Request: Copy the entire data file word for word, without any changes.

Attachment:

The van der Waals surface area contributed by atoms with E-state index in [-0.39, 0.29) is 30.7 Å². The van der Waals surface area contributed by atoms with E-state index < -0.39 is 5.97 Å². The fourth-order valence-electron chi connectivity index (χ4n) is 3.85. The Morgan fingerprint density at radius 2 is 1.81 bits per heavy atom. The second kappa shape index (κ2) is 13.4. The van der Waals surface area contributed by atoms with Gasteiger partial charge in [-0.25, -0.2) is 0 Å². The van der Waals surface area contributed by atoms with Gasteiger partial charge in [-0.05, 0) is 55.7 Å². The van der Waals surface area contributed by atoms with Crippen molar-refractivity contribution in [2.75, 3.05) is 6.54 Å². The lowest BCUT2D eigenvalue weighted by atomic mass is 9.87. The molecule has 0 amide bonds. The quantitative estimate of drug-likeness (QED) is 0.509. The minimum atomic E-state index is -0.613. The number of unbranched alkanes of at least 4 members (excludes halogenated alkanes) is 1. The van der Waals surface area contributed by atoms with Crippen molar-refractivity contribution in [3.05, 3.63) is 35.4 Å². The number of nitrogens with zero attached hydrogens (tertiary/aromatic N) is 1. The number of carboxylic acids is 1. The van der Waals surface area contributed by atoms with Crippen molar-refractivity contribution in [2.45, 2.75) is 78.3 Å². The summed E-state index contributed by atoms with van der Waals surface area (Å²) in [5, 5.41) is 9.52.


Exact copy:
The van der Waals surface area contributed by atoms with E-state index in [-0.39, 0.29) is 30.7 Å². The van der Waals surface area contributed by atoms with E-state index < -0.39 is 5.97 Å². The fourth-order valence-electron chi connectivity index (χ4n) is 3.85. The Morgan fingerprint density at radius 2 is 1.81 bits per heavy atom. The second kappa shape index (κ2) is 13.4. The van der Waals surface area contributed by atoms with Gasteiger partial charge in [-0.25, -0.2) is 0 Å². The van der Waals surface area contributed by atoms with Gasteiger partial charge in [-0.05, 0) is 55.7 Å². The van der Waals surface area contributed by atoms with Crippen molar-refractivity contribution in [2.75, 3.05) is 6.54 Å². The lowest BCUT2D eigenvalue weighted by atomic mass is 9.87. The molecule has 0 amide bonds. The quantitative estimate of drug-likeness (QED) is 0.509. The minimum atomic E-state index is -0.613. The number of unbranched alkanes of at least 4 members (excludes halogenated alkanes) is 1. The van der Waals surface area contributed by atoms with Crippen molar-refractivity contribution in [3.05, 3.63) is 35.4 Å². The number of nitrogens with zero attached hydrogens (tertiary/aromatic N) is 1. The number of carboxylic acids is 1. The van der Waals surface area contributed by atoms with Crippen molar-refractivity contribution in [2.45, 2.75) is 78.3 Å². The summed E-state index contributed by atoms with van der Waals surface area (Å²) in [5, 5.41) is 9.52.